Ofcom research also shows that people with a basic, copper broadband connection have less than a one-in-five chance of being able to stream Netflix in ultra-high definition. But if they were to upgrade to entry-level superfast broadband, they would almost certainly be able to do so.

Accordingly, Ofcom is helping people who want to boost their broadband, switch provider or just renegotiate what they pay. People can also find practical tips for improving broadband speeds on its website.

Ofcom will keep a close eye on companies’ compliance with these new requirements, and will report on their performance in 2020.

Ofcom’s work to ensure Fairness for Customers also includes:

  • a major new information campaign and website, Boost Your Broadband, to help people get faster broadband and save money;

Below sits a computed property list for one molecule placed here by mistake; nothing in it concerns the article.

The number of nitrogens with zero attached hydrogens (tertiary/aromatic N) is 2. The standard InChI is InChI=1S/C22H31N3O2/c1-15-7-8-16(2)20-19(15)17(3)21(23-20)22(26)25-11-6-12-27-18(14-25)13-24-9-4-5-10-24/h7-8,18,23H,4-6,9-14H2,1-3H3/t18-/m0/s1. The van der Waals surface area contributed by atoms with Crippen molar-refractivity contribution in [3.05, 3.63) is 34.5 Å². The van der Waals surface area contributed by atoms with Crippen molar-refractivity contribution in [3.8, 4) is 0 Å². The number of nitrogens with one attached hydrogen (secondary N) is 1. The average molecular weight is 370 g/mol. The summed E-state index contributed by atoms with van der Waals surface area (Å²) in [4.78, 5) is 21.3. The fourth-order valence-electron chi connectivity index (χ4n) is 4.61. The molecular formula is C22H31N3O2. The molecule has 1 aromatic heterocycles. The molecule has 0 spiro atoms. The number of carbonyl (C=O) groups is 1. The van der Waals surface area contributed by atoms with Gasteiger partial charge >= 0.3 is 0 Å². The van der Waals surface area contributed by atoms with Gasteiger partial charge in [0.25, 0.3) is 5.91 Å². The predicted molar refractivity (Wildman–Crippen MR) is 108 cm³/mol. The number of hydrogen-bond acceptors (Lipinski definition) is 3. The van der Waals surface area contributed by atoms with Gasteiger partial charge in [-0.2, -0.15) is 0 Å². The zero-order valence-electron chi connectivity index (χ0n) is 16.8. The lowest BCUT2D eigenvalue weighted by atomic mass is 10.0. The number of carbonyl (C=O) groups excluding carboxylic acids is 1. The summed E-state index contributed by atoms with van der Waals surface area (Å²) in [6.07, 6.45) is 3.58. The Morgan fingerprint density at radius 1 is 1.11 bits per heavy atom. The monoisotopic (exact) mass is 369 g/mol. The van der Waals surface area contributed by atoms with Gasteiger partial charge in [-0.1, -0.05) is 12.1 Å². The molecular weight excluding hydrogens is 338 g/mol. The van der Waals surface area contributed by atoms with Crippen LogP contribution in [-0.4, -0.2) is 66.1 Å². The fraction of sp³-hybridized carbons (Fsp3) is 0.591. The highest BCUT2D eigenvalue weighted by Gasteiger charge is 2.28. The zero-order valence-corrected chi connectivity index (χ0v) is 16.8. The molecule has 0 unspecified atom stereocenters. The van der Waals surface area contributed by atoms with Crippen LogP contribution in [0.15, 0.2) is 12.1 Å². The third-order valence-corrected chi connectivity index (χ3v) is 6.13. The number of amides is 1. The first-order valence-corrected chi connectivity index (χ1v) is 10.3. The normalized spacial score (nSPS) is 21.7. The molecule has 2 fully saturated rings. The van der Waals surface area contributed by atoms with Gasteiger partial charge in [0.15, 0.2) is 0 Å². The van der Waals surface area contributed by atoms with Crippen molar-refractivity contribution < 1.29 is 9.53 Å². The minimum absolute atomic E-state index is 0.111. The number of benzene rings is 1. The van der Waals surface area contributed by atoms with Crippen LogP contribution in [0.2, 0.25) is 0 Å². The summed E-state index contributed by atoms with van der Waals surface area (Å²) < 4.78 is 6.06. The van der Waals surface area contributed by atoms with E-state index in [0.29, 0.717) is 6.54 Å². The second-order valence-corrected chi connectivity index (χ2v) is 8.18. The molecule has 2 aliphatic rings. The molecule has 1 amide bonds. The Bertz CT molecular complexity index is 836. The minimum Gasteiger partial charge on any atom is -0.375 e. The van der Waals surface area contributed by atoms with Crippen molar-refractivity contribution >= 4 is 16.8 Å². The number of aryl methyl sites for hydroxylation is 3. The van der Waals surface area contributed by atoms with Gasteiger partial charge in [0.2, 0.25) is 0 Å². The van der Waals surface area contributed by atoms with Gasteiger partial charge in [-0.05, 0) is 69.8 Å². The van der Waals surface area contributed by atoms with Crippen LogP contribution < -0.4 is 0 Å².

• plans for companies to tell customers about their best available deal when their contracts are coming to an end, and every year after that if they don’t change their deal;
  • reviewing broadband companies’ pricing practices, examining why some customers pay more than others;
  • reviewing how mobile operators charge their customers for handsets when these are bundled with airtime; and
  • introducing a simple text-message process to allow mobile customers to switch provider more easily.

“We found from our own research that the majority find broadband advertising to be dishonest and many have felt misled in the past,” commented Alex Tofts, Broadband Expert at comparison site Broadband Genie. “Broadband is a technical product and some of the jargon can confuse the average user. It certainly doesn’t help that information on speed isn’t accurate to the individual user.”

“But by asking ISPs to provide a minimum speed guaranteed at the point of sale should give consumers more confidence when purchasing a broadband service, and also help reduce complaints. Broadband customers will have a clearer idea of what they’re purchasing, and stronger rights when the service fails to live up to expectations.”